Other Proposed Treatments
In hypothyroidism, the thyroid gland fails to produce adequate levels of thyroid hormone. Symptoms include the following:
- Sensitivity to cold
- Weight gain
- Dry skin
- Loss of hair
- Excessive menstruation
- Goiter (a visible enlargement of the neck caused by a swollen thyroid gland)
Hashimoto’s thyroiditis is the most common natural cause of low thyroid hormone levels. In this autoimmune condition, the body develops antibodies that attack and gradually destroy the thyroid. A viral infection of the thyroid can also decrease thyroid hormone production, but the effect is generally mild and temporary. Finally, iodine deficiency can cause hypothyroidism, but this seldom occurs in the developed world where iodine is routinely added to salt.
Besides these natural causes, there is a still more common cause of hypothyroidism—medical treatment for hyper thyroidism (excessive production of thyroid hormone production). People with certain forms of hyperthyroidism receive treatment with radioactive iodine to inactivate the thyroid gland. This treatment causes hypothyroidism, which requires lifelong treatment with thyroid replacement therapy.
Until the 1990s, doctors commonly diagnosed hypothyroidism by conducting lab tests to measure thyroid hormone levels in the blood (the T 4 level). Unfortunately, normal thyroid levels vary widely between people, so this method couldn’t always correctly identify the disease. A much better lab test, which became available in the 1990s, involves measurement of a hormone called TSH, or thyroid stimulating hormone.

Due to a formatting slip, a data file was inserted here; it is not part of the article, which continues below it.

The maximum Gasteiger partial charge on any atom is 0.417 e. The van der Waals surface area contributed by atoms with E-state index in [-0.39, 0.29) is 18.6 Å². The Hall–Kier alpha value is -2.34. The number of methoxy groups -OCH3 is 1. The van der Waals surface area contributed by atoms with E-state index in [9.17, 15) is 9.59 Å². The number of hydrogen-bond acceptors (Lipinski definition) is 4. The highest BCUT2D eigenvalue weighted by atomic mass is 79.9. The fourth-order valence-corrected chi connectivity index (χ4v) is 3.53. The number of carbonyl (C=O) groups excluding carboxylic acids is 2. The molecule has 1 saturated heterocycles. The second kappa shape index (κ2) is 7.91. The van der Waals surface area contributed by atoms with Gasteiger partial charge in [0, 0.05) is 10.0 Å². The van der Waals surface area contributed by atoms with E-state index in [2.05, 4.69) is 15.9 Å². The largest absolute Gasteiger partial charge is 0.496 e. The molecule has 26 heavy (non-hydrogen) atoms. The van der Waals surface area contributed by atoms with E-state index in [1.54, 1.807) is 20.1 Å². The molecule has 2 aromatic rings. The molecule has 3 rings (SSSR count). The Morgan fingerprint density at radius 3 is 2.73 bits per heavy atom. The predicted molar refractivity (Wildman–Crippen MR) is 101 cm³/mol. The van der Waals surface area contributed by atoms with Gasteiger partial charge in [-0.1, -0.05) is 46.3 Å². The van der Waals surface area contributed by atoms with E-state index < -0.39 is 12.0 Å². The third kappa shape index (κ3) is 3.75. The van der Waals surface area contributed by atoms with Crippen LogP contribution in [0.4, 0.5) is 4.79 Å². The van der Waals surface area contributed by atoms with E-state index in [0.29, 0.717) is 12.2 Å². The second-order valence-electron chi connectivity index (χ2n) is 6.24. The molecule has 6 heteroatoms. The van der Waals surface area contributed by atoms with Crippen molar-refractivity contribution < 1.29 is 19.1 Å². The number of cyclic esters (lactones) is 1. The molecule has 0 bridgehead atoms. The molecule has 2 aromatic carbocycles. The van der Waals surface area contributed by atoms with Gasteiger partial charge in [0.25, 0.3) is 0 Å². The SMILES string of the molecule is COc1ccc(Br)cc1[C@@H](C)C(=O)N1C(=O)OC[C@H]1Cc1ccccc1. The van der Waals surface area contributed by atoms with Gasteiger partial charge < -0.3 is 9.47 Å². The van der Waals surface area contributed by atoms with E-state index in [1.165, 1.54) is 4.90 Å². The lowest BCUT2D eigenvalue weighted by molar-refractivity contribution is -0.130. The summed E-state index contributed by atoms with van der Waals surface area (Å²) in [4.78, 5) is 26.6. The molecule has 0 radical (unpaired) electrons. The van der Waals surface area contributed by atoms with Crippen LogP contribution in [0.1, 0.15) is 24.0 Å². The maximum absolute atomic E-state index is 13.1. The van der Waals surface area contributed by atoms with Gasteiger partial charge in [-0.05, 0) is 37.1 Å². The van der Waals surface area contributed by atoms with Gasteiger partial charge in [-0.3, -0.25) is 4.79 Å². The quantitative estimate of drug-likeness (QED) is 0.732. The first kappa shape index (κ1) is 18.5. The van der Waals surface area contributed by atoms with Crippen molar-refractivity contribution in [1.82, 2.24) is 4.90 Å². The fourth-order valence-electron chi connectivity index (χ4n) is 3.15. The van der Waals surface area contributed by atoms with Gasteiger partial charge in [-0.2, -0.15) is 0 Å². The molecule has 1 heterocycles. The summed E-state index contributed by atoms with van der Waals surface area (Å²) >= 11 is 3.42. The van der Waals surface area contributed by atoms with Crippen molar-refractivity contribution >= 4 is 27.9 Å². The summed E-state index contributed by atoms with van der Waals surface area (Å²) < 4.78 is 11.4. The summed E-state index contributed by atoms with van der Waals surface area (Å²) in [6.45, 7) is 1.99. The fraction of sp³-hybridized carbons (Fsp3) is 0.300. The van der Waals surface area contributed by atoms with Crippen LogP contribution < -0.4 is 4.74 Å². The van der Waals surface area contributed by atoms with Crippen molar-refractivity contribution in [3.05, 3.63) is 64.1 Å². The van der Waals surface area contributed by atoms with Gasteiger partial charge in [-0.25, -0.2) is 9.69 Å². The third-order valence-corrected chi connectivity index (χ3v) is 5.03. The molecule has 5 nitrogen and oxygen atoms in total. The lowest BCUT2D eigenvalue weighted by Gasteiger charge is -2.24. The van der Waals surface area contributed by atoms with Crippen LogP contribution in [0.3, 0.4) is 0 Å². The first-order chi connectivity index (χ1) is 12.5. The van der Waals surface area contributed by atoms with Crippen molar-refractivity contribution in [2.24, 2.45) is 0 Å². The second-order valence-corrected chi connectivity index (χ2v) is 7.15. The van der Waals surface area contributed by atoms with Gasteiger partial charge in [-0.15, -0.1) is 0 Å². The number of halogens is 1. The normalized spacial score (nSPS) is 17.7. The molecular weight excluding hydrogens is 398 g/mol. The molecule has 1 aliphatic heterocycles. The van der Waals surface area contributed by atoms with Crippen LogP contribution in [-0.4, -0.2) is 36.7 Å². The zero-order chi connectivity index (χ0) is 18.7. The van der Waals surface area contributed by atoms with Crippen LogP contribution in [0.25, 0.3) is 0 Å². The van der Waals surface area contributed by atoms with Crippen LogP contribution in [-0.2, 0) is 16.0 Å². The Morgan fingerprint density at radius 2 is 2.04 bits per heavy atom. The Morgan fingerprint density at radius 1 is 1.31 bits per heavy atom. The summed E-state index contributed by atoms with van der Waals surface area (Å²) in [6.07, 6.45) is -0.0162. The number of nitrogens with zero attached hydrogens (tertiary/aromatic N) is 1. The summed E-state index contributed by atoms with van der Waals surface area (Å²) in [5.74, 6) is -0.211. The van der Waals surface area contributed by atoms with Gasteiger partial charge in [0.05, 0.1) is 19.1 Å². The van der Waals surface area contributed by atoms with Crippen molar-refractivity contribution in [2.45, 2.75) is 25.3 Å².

TSH is released by the pituitary gland in order to control the thyroid gland. The pituitary gland constantly measures the level of thyroid hormone in the blood and adjusts TSH levels as necessary to get it right. When thyroid hormone levels are high, it turns TSH levels down. When thyroid hormone levels are too low, the pituitary raises TSH levels to stimulate the thyroid. If the thyroid gland does not respond by raising thyroid hormone levels, the pituitary turns up the TSH levels even higher. When TSH levels are higher than normal limits, this means that the thyroid gland is having trouble producing enough thyroid hormone for the body’s needs: in other words, the person has entered a hypothyroid state, or is about to enter such a state. This method of determining thyroid status has proved very reliable. In other words, the pituitary gland knows what it is talking about.
Medical treatment for low-thyroid conditions is safe and very effective. Treatment involves use of a hormone called levothyroxine, or T 4 . The body actually uses two forms of thyroid, T 4 and T 3 , but in most cases the body easily and automatically converts T 4 to T 3 in the right proportions. The dosage of drug is adjusted by monitoring TSH levels. When the pituitary gland is satisfied, the dose is most likely correct.
Other Proposed Treatments
So-called natural thyroid hormone is popular among people interested in alternative medicine. Sold by prescription under different brand names, this extract of pig (or mixed pork and beef) thyroid contains both T 4 and T 3 (see previous section for description). There is no doubt that extract is as effective as standard synthetic thyroid hormone, and it is a satisfactory choice for those who prefer to use natural treatments. However, there is no evidence that extract is any more effective than standard medications, and there are some concerns that variations in stomach absorption may produce slightly erratic results.
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Besides prescription extract, there are no natural therapies with documented efficacy for the treatment of hypothyroidism. Treatments that are sometimes recommended but lack any meaningful scientific support include Bacopa monniera (brahmi), traditional Chinese herbal medicine, vitamin B 3 , and zinc.